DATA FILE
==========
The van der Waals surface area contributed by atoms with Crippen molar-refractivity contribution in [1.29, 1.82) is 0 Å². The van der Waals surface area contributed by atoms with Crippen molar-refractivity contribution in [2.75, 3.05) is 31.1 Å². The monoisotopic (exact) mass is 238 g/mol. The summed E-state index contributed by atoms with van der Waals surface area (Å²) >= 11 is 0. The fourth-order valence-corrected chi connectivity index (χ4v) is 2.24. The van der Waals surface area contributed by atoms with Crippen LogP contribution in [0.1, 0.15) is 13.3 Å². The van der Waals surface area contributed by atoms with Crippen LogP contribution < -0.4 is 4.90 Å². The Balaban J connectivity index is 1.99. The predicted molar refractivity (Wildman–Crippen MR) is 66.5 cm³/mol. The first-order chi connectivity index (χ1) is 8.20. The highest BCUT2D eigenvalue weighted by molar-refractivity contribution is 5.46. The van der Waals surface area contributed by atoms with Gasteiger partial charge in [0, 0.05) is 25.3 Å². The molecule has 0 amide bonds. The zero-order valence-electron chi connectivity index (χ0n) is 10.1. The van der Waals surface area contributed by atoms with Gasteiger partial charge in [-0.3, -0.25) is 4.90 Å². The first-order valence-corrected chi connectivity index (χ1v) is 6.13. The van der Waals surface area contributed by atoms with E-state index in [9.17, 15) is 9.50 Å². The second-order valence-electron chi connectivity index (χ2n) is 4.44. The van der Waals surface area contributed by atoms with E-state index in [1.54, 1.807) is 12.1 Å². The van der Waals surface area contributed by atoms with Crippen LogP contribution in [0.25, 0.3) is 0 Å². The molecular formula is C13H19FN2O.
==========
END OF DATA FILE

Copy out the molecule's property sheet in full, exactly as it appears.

The van der Waals surface area contributed by atoms with Crippen molar-refractivity contribution in [1.29, 1.82) is 0 Å². The van der Waals surface area contributed by atoms with Crippen molar-refractivity contribution in [2.75, 3.05) is 31.1 Å². The monoisotopic (exact) mass is 238 g/mol. The summed E-state index contributed by atoms with van der Waals surface area (Å²) >= 11 is 0. The fourth-order valence-corrected chi connectivity index (χ4v) is 2.24. The van der Waals surface area contributed by atoms with Crippen LogP contribution in [0.1, 0.15) is 13.3 Å². The van der Waals surface area contributed by atoms with Crippen LogP contribution < -0.4 is 4.90 Å². The Balaban J connectivity index is 1.99. The predicted molar refractivity (Wildman–Crippen MR) is 66.5 cm³/mol. The first-order chi connectivity index (χ1) is 8.20. The highest BCUT2D eigenvalue weighted by molar-refractivity contribution is 5.46. The van der Waals surface area contributed by atoms with Gasteiger partial charge in [0, 0.05) is 25.3 Å². The molecule has 0 amide bonds. The zero-order valence-electron chi connectivity index (χ0n) is 10.1. The van der Waals surface area contributed by atoms with Gasteiger partial charge in [-0.3, -0.25) is 4.90 Å². The first-order valence-corrected chi connectivity index (χ1v) is 6.13. The van der Waals surface area contributed by atoms with E-state index in [9.17, 15) is 9.50 Å². The second-order valence-electron chi connectivity index (χ2n) is 4.44. The van der Waals surface area contributed by atoms with E-state index in [1.54, 1.807) is 12.1 Å². The van der Waals surface area contributed by atoms with Crippen LogP contribution in [0.25, 0.3) is 0 Å². The molecular formula is C13H19FN2O.